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ENERGY demands across the world drove carbon emissions to record breaking levels last year, according to a study published today by International Energy Agency (IEA).
Demand for energy grew by 2.3 per cent worldwide last year, its fastest pace this decade, the IEA report said.
“Demand for all fuels increased, with fossil fuels meeting nearly 70 per cent of the growth for the second year running.”
The world’s demand for coal, oil and natural gas all increased, resulting in a 1.7 per cent rise in global energy-related CO2 emissions.
IEA executive director Fatih Birol lamented the failure of governments worldwide to address the the planet’s looming ecological collapse.
“Despite major growth in renewables, global emissions are still rising, demonstrating once again that more urgent action is needed on all fronts — developing all clean energy solutions, curbing emissions, improving efficiency and spurring investments and innovation, including in carbon capture, utilisation and storage,” he said.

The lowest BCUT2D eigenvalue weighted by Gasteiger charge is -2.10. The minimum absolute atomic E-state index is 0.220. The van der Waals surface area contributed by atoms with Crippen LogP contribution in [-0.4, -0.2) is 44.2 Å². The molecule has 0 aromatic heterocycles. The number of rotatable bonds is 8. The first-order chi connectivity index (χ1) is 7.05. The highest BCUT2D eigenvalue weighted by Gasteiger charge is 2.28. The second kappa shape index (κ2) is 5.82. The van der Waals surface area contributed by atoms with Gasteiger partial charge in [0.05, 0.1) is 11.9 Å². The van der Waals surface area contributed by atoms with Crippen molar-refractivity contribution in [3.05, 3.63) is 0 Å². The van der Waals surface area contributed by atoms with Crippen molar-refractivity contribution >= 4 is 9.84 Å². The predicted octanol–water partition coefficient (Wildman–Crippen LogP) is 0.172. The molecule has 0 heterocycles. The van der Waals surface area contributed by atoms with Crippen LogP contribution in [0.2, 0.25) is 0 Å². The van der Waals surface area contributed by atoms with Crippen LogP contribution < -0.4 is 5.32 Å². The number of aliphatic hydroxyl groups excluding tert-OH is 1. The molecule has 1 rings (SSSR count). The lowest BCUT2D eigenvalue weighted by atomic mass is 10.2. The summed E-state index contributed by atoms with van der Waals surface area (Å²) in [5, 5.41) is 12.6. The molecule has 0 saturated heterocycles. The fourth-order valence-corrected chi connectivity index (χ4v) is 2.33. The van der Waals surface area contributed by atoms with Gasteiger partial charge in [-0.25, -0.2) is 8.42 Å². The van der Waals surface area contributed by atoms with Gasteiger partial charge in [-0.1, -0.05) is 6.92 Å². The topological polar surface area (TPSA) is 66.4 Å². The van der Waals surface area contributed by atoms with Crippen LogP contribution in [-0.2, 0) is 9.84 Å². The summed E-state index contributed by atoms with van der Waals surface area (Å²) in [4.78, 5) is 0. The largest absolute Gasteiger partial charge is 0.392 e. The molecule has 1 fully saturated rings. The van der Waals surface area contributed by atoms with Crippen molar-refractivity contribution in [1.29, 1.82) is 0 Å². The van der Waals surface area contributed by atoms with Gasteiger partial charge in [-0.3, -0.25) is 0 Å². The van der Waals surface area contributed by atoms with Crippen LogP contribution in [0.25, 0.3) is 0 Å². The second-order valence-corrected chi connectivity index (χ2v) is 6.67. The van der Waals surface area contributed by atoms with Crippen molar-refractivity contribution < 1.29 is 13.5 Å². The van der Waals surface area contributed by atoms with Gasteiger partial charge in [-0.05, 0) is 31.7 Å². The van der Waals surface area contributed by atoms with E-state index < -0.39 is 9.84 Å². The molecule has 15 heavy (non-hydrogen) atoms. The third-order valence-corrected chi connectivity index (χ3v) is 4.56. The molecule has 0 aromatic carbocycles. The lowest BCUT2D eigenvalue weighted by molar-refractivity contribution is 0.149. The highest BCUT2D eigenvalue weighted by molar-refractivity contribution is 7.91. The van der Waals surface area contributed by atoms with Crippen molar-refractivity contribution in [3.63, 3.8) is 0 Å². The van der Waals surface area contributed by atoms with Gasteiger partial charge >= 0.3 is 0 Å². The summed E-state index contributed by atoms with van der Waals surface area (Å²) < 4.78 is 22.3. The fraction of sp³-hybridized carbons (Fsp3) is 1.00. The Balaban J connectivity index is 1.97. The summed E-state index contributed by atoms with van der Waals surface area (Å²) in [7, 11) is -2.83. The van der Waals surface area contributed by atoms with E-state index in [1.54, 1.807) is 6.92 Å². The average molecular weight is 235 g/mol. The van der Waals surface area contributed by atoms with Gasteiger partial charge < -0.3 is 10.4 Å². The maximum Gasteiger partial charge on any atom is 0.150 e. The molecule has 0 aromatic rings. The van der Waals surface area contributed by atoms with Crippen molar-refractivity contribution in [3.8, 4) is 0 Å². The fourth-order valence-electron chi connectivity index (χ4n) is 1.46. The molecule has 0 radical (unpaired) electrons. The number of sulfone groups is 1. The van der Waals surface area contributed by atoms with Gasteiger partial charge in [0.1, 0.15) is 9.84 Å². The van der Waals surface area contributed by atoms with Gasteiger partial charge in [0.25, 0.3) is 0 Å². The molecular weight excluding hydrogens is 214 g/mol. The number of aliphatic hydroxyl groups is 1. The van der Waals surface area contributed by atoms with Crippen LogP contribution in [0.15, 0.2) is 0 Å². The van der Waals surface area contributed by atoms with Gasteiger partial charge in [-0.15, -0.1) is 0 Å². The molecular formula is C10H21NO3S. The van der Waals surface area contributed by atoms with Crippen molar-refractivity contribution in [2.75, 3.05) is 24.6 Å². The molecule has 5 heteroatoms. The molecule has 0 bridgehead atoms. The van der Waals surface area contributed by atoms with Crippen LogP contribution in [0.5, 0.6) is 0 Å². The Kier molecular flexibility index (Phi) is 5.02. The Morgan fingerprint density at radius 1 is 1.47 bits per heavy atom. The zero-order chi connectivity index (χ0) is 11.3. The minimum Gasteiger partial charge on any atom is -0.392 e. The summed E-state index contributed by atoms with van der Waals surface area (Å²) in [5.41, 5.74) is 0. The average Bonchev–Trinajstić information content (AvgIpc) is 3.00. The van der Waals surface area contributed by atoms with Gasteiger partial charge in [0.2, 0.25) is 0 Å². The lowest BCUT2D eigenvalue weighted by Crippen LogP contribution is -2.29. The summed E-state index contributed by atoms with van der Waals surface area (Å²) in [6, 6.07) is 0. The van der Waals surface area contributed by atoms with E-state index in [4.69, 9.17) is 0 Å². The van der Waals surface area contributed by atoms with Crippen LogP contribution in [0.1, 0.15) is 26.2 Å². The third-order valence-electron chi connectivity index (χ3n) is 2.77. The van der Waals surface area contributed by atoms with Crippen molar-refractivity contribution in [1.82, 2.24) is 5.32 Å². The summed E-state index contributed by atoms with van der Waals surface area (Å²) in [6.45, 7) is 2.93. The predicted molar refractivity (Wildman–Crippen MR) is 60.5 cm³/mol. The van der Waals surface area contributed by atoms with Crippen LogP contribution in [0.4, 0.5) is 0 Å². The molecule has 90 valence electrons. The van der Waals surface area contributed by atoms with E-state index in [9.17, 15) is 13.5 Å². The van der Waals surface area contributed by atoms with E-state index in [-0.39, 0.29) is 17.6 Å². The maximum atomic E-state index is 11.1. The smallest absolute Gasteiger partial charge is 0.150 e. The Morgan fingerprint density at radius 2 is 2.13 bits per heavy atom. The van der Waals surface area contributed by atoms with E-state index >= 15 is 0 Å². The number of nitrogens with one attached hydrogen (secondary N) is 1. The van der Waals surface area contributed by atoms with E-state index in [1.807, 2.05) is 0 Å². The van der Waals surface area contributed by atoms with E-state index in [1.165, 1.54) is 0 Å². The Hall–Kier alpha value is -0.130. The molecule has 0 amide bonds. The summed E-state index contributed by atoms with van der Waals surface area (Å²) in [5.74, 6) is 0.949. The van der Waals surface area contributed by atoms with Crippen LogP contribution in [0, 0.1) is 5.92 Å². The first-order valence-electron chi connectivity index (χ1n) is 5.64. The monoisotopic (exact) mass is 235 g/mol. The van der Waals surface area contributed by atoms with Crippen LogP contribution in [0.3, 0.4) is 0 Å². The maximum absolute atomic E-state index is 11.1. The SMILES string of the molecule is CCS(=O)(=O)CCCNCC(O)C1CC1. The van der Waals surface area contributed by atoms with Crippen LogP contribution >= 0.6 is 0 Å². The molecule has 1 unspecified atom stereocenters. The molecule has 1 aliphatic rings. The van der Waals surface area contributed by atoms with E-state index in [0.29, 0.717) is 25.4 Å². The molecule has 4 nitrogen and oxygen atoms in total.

Meanwhile, a study by Nasa climate scientists found one of the world’s fastest melting glaciers has increased in size, but there is little reason to celebrate.
Greenland’s enormous Jakobshavn glacier had been retreating by about 1.8 miles a day and thinning by roughly 130 feet a year.
However, according to Nasa’s research published in Nature Geoscience today, the ice has been growing around the same rate that it was shrinking for the past two years.
“That was kind of a surprise. We kind of got used to a runaway system,” said Geological Survey of Denmark and Greenland ice and climate scientist Jason Box.
“The good news is that it's a reminder that it's not necessarily going that fast. But it is going.”
One possible reason for Jakobshavn’s reverse course, the study says, could be due to a natural weather phenomenon known as the North Atlantic Oscillation, which temporarily cools and warms parts of the ocean.
The study shows that ocean temperature has a greater impact on glacier retreats and advances than previously thought, study co-author and Nasa climate scientist Josh Willis said.
“In the long run, we’ll probably have to raise our predictions of sea level rise again,” Mr Willis said.
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